The cost of preparing and filing a first patent application in either Canada or the United States is typically in the range of $5,000 to $10,000, not including disbursements. This amount can increase if the invention is more complex than in the typical case. In addition to the preparation and filing costs, there are further costs after filing that are incurred for additional steps taken before the patent office in moving the patent application towards allowance. This phase of the patent application process is referred to as the “prosecution” phase. During prosecution, an examiner will conduct a search to locate prior patents or printed publications that are material to the patentability of the claimed invention. If such material “prior art” is found, then the examiner issues a report setting out rejections of one or more claims in the patent application based on that prior art. It is then necessary for the applicant or the patent attorney to respond to the examiner by amending the application and/or arguing against the reasons for rejection. There may be more than one response required to overcome all objections during prosecution. In additions, most patent offices charge annual fees to maintain the patent application in goods standing, and if the case is allowed, there will be final issue or grant fees payable. Accordingly, additional funds should be budgeted for such costs incurred during the prosecution phase of the patent application. The amounts of such prosecution costs vary from case to case, but are typically in the range of $4,000-$7,000.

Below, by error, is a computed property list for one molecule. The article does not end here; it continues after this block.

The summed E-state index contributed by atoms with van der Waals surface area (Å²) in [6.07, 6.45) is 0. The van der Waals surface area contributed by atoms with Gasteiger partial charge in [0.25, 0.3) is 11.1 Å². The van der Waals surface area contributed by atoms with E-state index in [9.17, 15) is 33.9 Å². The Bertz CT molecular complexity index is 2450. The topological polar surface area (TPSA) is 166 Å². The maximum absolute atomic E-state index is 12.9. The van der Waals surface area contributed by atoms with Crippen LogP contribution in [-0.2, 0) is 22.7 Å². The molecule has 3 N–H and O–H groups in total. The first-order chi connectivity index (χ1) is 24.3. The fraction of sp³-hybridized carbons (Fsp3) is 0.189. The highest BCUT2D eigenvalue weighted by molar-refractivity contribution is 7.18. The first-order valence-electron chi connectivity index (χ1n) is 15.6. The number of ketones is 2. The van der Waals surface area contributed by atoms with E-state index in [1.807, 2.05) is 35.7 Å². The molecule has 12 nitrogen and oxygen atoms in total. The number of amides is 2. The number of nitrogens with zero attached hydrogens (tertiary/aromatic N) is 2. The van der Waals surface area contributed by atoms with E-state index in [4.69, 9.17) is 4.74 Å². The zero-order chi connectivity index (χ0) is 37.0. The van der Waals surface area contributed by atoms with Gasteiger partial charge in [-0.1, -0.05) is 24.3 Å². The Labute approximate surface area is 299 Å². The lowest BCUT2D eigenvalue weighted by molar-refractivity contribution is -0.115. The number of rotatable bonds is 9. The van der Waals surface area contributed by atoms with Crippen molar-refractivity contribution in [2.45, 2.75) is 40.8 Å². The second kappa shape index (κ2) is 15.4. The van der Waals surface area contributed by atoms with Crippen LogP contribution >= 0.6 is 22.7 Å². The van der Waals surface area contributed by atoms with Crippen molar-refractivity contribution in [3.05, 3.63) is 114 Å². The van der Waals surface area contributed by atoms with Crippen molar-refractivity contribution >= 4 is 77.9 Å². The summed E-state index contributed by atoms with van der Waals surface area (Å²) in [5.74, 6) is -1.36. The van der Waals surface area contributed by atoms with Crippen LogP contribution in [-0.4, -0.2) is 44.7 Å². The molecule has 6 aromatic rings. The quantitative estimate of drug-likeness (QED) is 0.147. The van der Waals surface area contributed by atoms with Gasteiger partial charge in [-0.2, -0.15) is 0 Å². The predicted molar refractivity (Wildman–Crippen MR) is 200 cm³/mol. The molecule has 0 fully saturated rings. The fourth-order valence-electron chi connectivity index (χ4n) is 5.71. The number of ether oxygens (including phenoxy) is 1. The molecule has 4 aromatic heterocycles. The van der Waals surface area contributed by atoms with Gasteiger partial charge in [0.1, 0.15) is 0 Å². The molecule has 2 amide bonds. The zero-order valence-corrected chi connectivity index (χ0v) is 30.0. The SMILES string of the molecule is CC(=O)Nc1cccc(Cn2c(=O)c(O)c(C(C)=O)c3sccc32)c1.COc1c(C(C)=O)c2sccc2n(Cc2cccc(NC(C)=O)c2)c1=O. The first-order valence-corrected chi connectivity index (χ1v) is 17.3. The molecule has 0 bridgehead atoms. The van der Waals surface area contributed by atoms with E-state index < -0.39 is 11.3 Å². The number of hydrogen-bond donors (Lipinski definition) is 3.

Rather than filing a regular patent application, one can file a provisional application in the U.S. or an informal Canadian Patent Application, which can be treated as a provisional. The U.S. Provisional Application expires after a year and does not get examined. The latter application can be replaced within a year with an updated application that can claim priority on the first filed application. There are advantages and disadvantages to each procedure. A provisional filing is typically upwards of about $3,000.